All of this is inter­cut with shots of David Sum­n­er try­ing to shoot a damn duck and miss­ing. He final­ly kills one, appar­ent­ly at the same time Char­lie bags his own bird. Sum­n­er goes to pick up the bird and it is still in its death throes [inter­cut with Amy’s orgasms]. Because he is so gen­tle, he is sad­dened at the death of the ani­mal and hides it.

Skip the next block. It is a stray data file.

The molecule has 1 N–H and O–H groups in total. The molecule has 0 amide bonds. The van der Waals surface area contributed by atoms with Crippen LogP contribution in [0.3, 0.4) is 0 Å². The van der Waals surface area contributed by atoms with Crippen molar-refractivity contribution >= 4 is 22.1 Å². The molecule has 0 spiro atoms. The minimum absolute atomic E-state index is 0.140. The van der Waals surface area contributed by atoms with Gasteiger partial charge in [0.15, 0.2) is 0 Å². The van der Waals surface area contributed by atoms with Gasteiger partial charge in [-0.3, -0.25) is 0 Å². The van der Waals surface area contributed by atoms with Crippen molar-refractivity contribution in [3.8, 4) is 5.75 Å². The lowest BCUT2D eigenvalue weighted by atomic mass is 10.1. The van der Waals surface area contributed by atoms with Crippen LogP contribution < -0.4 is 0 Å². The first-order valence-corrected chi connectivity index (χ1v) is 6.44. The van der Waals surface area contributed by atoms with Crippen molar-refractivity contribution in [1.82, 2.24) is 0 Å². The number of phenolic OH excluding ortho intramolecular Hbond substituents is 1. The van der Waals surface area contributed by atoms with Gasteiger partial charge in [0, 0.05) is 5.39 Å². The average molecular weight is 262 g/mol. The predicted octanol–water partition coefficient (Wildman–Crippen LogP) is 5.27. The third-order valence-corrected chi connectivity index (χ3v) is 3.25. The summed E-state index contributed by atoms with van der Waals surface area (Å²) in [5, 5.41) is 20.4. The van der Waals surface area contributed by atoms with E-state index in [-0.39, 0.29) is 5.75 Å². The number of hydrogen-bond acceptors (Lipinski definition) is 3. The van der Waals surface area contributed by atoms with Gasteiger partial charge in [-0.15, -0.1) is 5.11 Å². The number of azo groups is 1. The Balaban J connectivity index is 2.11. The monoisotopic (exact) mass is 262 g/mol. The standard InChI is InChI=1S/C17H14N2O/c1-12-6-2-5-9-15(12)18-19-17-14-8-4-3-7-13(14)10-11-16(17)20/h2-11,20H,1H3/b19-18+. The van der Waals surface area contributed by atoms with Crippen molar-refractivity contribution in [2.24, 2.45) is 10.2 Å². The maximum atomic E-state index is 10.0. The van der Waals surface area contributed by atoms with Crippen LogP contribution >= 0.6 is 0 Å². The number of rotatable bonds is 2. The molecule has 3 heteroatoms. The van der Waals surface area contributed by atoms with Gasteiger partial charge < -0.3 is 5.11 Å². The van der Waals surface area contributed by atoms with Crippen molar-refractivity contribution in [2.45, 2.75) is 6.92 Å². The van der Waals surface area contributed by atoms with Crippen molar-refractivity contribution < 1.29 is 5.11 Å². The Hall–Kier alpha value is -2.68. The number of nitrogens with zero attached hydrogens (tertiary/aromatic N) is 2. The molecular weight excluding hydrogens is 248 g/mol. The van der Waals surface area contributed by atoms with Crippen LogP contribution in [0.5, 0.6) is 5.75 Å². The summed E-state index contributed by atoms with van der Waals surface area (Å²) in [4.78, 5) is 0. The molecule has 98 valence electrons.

Back to Amy. Char­lie is cud­dling with her, post-coital, when Chris Cawsey, anoth­er of the work­men comes in and wants a piece of the action too. Char­lie is unwill­ing, but since he’s got a shot­gun in his face, lets the slime­ball shuck his knick­ers. Amy is almost asleep, but looks to see what is hap­pen­ing and def­i­nite­ly doesn’t want it to. But it does. Of course, by the time Sum­n­er gets home they are long gone and a bruised face Amy doesn’t tell him. He doesn’t even ask why her cheeks are all raw or why she looks like death warmed over. He starts smooching all over her and Peck­in­pah cuts back to the ear­li­er rape scene and shows that he’s framed the shots almost iden­ti­cal­ly. He feels man­ly because he killed a duck with a shot­gun.